After treatment, generally, you should see improvements within 48-72 hours. If there is no improvement within 48-72 hours, then your doctor may recommend a re-examination.

• If in the re-examination otitis externa is diagnosed again, your healthcare provider will either:

– Continue with the same treatment plan

– Change certain aspects of the treatment plan

• If in the re-examination, other underlying diseases are diagnosed as the possible cause for the symptoms, then those diseases are treated.

How do you treat Swimmer’s ear at home?

Specific home remedies can alleviate the symptoms and avoid potential complications from Swimmer’s ear.

Here are 5 home remedies and over-the-counter treatments for Swimmer’s ear or otitis externa:

1. Avoid the usage of things that may cause an allergy: These could include anything from hearing aids, earplugs to even earrings.

2. Use painkillers: Painkillers like paracetamol and ibuprofen can help in controlling and decreasing the pain caused by Swimmer’s ear

Note: Before taking any painkiller to be sure to consult with your doctor about it since not all painkillers are suitable for everyone

3. Avoid water near the ear that is affected: You can prevent the affected ear from getting wet by using things like a shower cap while bathing. Additionally,it would help if you altogether avoided certain non-essential activities like swimming, wherein there is a definite high chance of water entering your ear canal.

4. Use cotton wool for removing the discharge or debris in your ear: Avoid putting the cotton wool or cotton bud inside the ear

5. In case of a boil in the ear: Placing a warm cotton cloth over the affected ear can speed up recovery

What happens if Otitis externa is left untreated?

There are many effective treatments for Otitis Externa. However, if left untreated, otitis externa can lead to certain complications like:

• Abscesses: Pus filled swelling can be formed around the affected ear

• Narrowing of the ear canal: If chronic otitis externa is left untreated for a long time, then it could lead to the formation of thick and dry skin around the ear canal.

• Perforation of the eardrum: Infection can spread to the eardrum, followed by the formation of pus inside the eardrum. The pus formation can eventually rupture your eardrum. The symptoms of a perforated eardrum include:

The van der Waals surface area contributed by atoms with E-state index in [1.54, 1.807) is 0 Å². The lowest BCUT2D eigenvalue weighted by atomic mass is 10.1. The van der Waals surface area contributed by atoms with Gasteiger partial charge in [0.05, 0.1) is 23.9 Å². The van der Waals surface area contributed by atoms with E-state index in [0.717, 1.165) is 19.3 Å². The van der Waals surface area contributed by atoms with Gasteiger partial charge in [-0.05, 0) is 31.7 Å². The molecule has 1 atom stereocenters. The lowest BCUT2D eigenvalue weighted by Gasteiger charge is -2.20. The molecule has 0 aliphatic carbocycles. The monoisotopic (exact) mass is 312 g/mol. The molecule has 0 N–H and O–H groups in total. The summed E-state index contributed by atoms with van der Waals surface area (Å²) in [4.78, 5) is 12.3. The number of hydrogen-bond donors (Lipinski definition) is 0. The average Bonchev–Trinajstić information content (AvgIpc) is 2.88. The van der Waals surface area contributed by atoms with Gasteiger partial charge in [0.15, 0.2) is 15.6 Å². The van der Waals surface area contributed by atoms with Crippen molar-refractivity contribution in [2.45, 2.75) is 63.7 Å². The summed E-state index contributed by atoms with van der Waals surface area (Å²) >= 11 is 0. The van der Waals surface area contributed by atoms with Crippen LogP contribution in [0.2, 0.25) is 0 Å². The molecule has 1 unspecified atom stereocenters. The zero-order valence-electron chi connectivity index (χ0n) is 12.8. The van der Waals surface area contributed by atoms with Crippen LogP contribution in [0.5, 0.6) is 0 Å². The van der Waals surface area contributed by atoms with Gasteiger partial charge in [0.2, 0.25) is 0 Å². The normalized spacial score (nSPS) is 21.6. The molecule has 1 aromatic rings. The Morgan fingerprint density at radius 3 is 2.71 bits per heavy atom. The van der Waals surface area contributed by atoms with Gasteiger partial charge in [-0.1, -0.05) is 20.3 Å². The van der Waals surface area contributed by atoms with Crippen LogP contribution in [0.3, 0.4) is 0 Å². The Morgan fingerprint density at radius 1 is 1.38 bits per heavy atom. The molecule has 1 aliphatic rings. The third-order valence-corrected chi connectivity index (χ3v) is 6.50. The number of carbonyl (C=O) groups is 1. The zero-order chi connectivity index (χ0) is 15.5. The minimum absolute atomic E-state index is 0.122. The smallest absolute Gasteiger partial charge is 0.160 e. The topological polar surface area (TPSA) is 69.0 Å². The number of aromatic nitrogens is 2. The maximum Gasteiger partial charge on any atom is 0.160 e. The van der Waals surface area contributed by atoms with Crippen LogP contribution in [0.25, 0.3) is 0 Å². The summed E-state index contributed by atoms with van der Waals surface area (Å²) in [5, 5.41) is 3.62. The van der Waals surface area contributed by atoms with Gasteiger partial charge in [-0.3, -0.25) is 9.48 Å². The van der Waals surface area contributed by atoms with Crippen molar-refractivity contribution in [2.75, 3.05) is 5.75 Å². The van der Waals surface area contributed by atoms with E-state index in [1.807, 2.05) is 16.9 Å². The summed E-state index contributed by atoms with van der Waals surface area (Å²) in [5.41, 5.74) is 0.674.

– Earache

– Loss of hearing

– Tinnitus – persistent ringing sound in the ear

– Ear discharge

• Cellulitis: Otitis externa can damage the skin. Through the damaged section of the skin, bacteria that usually live on the skin surface can enter the deeper layers of the skin. The chances of Cellulitis following an untreated case of Otitis externa are incredibly high

If you are suffering from Cellulitis, the symptoms may include:

– Reddening of the skin

– Tender skin

– Pain

– Shivering sensation and chills

• Malignant otitis externa: In this, the infection caused by otitis externa spreads to the bones of the ear canal. This is a severe complication even though its rare. Its symptoms include:

– Intense ear pain

– Severe headaches

– Facial nerve palsy: on the side of the affected ear, the functionality of the face is partially or entirely lost. Due to this the face drops

– The bone becomes exposed and visible in the ear canal

What can I do to prevent Swimmer’s ear?

Since 10% of the people suffer from Swimmer’s ear at some point in their lives, you should learn and follow some of the following preventive measures:

• Protect your ears from trauma or accidents

• Treat and avoid any skin conditions and infections

• Most importantly, keep your ears dry and clean, especially after a shower or swimming.

Can you permanently cure Swimmer’s ear?

Yes, Swimmer’s ear can be treated and cured permanently when diagnosed, and the right treatment plan is recommended and followed.

Dr sumit

Dr. Sumit Sharma

MBBS (ENT- Honours) (KGMC-Lucknow),
M.S. (KGMC- Lucknow), FAOI (AIIMS), FAOI (U.K.)